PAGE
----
TURNBULL, AGNES MARIA, teacher and medical missionary; b. 29 Aug. 1866 in Melrose, Upper Canada, eldest daughter of Agnes Maltman and John Turnbull, a Presbyterian minister; d. 5 Jan. 1907 in Neemuch, India.
In their memorial service for Agnes Maria Turnbull in 1907, officers of the Woman’s Foreign Missionary Society of the Presbyterian Church in Canada (Western Division) declared that it had been “a life long wish of the parents to give their eldest child to foreign service.” The statement was formulaic, but it reflected the important role of parental encouragement in giving rise to the vocations that sent hundreds of Canadian Protestants to foreign mission fields during the late 19th and early 20th centuries.
Agnes had been baptized in October 1866 by her father’s friend William McLaren (MacLaren), who in 1875 became convenor of the church’s Foreign Missions Committee (Western Division). Her schooling probably took place in the Melrose area (near Belleville), where John Turnbull had a ministerial charge until 1881. In the early 1880s the family moved to Quebec. Agnes obtained a diploma from McGill Normal School in 1885 and began teaching.
In 1887 she wrote to the FMC to enquire about becoming a missionary. The committee encouraged her to prepare by becoming a doctor, since, particularly in India, where the traditions of purdah prevailed, the practice of medicine by women missionaries had come to be seen as an effective way to demonstrate the benevolence of Christianity to segregated women. Assisted financially by the WFMS, Agnes attended Women’s Medical College, Kingston, from 1888 to 1892 and after graduating spent several weeks obtaining postgraduate training in New York. On 11 Aug. 1892, at an impressive church service in Belleville, she was formally designated for work in India. She travelled to Scotland with her father to visit relatives before proceeding to India with fellow missionary Jessie Duncan, who would become her “almost constant companion.” In November 1892 they arrived in Indore, headquarters of the Central India mission since its founding in 1877.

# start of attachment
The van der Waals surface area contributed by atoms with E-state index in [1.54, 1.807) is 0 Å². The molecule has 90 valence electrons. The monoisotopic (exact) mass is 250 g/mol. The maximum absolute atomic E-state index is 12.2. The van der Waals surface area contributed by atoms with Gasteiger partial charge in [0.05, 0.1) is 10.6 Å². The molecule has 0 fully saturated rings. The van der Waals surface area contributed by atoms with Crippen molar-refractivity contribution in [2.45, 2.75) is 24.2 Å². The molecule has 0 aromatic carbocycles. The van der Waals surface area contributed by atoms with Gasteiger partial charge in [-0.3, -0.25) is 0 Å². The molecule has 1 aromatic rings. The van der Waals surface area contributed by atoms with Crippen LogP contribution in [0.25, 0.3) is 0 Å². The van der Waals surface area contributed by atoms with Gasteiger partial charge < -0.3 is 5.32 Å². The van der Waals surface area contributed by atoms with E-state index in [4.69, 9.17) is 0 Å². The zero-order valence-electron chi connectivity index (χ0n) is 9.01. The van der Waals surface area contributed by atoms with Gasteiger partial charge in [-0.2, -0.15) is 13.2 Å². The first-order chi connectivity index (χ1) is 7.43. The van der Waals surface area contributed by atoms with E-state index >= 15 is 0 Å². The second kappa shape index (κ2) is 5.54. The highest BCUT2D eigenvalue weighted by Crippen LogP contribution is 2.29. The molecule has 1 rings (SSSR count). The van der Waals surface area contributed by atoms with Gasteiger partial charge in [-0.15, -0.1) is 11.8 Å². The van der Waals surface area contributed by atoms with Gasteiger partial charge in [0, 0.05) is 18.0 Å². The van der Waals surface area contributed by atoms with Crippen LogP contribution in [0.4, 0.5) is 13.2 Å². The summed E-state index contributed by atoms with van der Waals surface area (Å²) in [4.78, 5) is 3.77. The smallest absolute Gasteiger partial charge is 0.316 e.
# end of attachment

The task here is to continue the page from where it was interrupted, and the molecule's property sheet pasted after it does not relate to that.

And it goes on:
Like other newly arrived missionaries, Agnes was expected to concentrate on acquiring a local language. She also assisted in the women’s hospital and for some months supervised a mission school. By 1895 she had been transferred to the mission station at Neemuch. There she practised medicine from two dispensaries and pioneered medical work in a new outstation, Jawad. As in Indore, some of her duties involved home visiting. Agnes willingly combined evangelistic activities with medical work. She also took part in the struggle to obtain a greater role for women in the mission’s government, hitherto dominated by male missionaries, despite their smaller number. She was not, however, a frequent correspondent nor does she appear to have done much public speaking while on furlough. As a result, little is known about her religious or feminist views.